Art at the heart: houses that have become museums | Interiors

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IIf you read these pages, chances are you love nothing more than snooping around other people’s homes. Below is a selection of five of the world’s best house museums – inspiring, creative, but ultimately delightfully domestic spaces that have been preserved as they were when the owners lived there.

Casa Luis Barragán, Mexico City, Mexico

Casa Luis Barragán is the home of the Pritzker Prize-winning architect, who built his home in this former working-class neighborhood of Tacubaya in Mexico City. Completed in 1948 and inhabited by Barragán until his death in 1988, it is widely regarded as the purist expression of Barragán’s “emotional architecture” and is the only Unesco World Heritage site of its kind.

From the outside, the vast concrete facade – barred and austere – hides the extraordinary beauty inside. As they exit the street, visitors gather in a sparse hallway lit by yellow-tinted windows. Described as a “decompression lock”, it creates a state of sensory expectation: what then?

Visitors will find the rest of the house as Barragán left it – sparsely furnished with chairs purchased from local flea markets and devotional items (crosses, angels, skulls) collected on his travels. Natural light is carefully calibrated: a golden diamond sits deliberately on the desk in a room designed specifically for Barragán to make and receive phone calls. (The phone, desk, and chair haven’t moved for over half a century.)

Weightless staircases connect the three levels, and a sober palette of wood, stone and thick adobe makes up the sometimes monastic space, which Barragán brightened up with paint colors that could rival the Mexican sun. Burnt orange, Calpol pink, egg yolk and a sort of institutional lilac coat the vertiginous walls of this extraordinary house which will undoubtedly remain a place of pilgrimage for architects, designers and artists for decades to come.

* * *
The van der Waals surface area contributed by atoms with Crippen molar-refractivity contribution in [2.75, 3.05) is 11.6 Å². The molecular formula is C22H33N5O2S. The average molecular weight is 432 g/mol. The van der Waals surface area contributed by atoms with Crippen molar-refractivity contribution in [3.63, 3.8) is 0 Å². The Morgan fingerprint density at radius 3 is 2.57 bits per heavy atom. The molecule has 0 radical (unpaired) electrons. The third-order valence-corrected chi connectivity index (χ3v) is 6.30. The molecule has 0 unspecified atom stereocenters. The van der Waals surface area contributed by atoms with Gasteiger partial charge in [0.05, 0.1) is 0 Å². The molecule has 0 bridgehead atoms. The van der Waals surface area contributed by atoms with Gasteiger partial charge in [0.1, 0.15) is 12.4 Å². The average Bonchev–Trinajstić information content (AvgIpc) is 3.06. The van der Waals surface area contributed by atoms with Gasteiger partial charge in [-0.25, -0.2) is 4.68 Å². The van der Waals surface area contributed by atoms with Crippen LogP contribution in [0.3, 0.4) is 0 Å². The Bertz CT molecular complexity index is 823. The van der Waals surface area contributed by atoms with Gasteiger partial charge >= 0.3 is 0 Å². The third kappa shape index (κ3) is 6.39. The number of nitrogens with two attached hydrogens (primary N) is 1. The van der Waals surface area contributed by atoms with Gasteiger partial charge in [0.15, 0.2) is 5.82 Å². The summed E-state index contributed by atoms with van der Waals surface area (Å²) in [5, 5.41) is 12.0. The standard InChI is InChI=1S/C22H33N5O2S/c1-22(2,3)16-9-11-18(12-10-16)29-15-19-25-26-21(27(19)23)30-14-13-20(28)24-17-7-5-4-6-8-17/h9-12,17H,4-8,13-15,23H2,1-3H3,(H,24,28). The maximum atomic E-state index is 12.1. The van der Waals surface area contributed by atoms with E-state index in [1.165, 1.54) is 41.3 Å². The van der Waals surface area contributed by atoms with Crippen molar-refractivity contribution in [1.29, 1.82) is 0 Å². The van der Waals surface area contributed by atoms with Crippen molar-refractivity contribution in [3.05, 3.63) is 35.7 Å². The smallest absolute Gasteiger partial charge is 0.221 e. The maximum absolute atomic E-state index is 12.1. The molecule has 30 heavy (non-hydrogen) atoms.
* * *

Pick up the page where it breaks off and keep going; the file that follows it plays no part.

casaluisbarragan.org

Kawai Kanjirō Memorial Museum, Kyoto, Japan

Kawai Kanjirō was a leading figure in the mingei movement. The house, now a museum, was built in 1937, by hand according to his own design, and filled only with Kawai’s favorite possessions. Photograph: Alex Ramsay / Alamy

Crouching on the tatami mat in the home of Japanese poet, writer, sculptor and ceramist, Kawai Kanjirō, is a sculpture of a hollow dog. Kawai made the item from recycled wood when the house was first built in 1937. Shiny like a conker, it was used by Kawai throughout his life as an armrest and filled with dried persimmons – his favorite snack. This is just one of the pieces that bring the home of this extraordinary artist to life.

Kawai was one of the leading figures of the mingei (“Folk art”) which developed in Japan in the 1920s and argued that beauty was found in everyday utilitarian objects made by anonymous artisans as opposed to “high art”. By exploring the rooms of Kawai’s humble home and studio, the argument is articulated.

Kawai believed that “the way of life is a job, the job is a way of life”. It follows that his house is a total expression of his art – hand-built according to his own design and filled only with his favorite possessions. In addition to the fruit-stuffed dog, there are disarmingly simple displays of everyday objects on each weathered surface.

In the garden, visitors can explore the wood-fired oven that Kawai used to bake his pieces – some of which are now in the V&A. Visitors will also spot a perfectly round stone on the outside. It was a housewarming gift that Kawai – always curious, always playful – regularly rolled around the gravel, enjoying it from different positions before moving it.
japanvisitor.com/japan-museums/ kawai-kanjiro-memorial-museum

Farley House, East Sussex

Works by some famous visitors to Sussex's beautiful red brick farmhouse owned by photographer Lee Miller and artist Roland Penrose, who hosted Pablo Picasso, Max Ernst, Man Ray and Leonora Carrington.
Works by some famous visitors to Sussex’s beautiful red brick farmhouse owned by photographer Lee Miller and artist Roland Penrose, who hosted Pablo Picasso, Max Ernst, Man Ray and Leonora Carrington. Photograph: © Lee Miller Archives / leemiller.co.uk

Farley’s House has become an unlikely meeting place for writers and artists after photographer Lee Miller moved here with artist Roland Penrose in 1949. From the outside, this beautiful red brick farmhouse leaves nothing to be desired: you can imagine Pablo Picasso, Max Ernst, Joan Miró, Man Ray and Leonora Carrington completely missed it before they got lost completely on the single track country roads that surround Muddles Green.